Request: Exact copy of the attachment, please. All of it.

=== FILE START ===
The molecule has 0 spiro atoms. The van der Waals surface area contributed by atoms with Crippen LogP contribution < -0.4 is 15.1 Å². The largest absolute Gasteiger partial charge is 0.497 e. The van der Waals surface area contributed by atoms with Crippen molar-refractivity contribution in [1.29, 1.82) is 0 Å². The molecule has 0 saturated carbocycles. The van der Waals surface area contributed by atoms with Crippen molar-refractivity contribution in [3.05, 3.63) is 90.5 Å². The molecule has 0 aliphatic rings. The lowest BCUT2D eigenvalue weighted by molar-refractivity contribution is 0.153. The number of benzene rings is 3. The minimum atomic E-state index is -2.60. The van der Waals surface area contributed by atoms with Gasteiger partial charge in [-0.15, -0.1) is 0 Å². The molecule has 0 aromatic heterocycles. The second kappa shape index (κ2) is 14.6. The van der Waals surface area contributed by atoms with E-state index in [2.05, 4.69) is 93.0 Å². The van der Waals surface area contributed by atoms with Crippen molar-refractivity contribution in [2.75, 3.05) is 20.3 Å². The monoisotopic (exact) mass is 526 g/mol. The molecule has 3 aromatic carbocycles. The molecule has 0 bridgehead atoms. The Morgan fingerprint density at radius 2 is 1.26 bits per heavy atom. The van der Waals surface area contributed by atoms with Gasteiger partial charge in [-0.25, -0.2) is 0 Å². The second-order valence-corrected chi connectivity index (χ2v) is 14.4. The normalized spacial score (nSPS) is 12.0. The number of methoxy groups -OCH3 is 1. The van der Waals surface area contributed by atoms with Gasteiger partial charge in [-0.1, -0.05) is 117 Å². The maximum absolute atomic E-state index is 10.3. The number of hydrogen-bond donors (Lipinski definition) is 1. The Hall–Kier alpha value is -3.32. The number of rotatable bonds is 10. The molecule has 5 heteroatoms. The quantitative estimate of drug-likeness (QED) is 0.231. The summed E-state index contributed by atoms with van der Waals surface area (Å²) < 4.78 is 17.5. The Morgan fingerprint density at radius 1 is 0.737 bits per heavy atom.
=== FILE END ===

The molecule has 0 spiro atoms. The van der Waals surface area contributed by atoms with Crippen LogP contribution < -0.4 is 15.1 Å². The largest absolute Gasteiger partial charge is 0.497 e. The van der Waals surface area contributed by atoms with Crippen molar-refractivity contribution in [1.29, 1.82) is 0 Å². The molecule has 0 saturated carbocycles. The van der Waals surface area contributed by atoms with Crippen molar-refractivity contribution in [3.05, 3.63) is 90.5 Å². The molecule has 0 aliphatic rings. The lowest BCUT2D eigenvalue weighted by molar-refractivity contribution is 0.153. The number of benzene rings is 3. The minimum atomic E-state index is -2.60. The van der Waals surface area contributed by atoms with Gasteiger partial charge in [-0.15, -0.1) is 0 Å². The molecule has 0 aromatic heterocycles. The second kappa shape index (κ2) is 14.6. The van der Waals surface area contributed by atoms with E-state index in [2.05, 4.69) is 93.0 Å². The van der Waals surface area contributed by atoms with Crippen molar-refractivity contribution in [2.75, 3.05) is 20.3 Å². The monoisotopic (exact) mass is 526 g/mol. The molecule has 3 aromatic carbocycles. The molecule has 0 bridgehead atoms. The Morgan fingerprint density at radius 2 is 1.26 bits per heavy atom. The van der Waals surface area contributed by atoms with Gasteiger partial charge in [-0.25, -0.2) is 0 Å². The second-order valence-corrected chi connectivity index (χ2v) is 14.4. The normalized spacial score (nSPS) is 12.0. The number of methoxy groups -OCH3 is 1. The van der Waals surface area contributed by atoms with Gasteiger partial charge in [-0.1, -0.05) is 117 Å². The maximum absolute atomic E-state index is 10.3. The number of hydrogen-bond donors (Lipinski definition) is 1. The Hall–Kier alpha value is -3.32. The number of rotatable bonds is 10. The molecule has 5 heteroatoms. The quantitative estimate of drug-likeness (QED) is 0.231. The summed E-state index contributed by atoms with van der Waals surface area (Å²) < 4.78 is 17.5. The Morgan fingerprint density at radius 1 is 0.737 bits per heavy atom.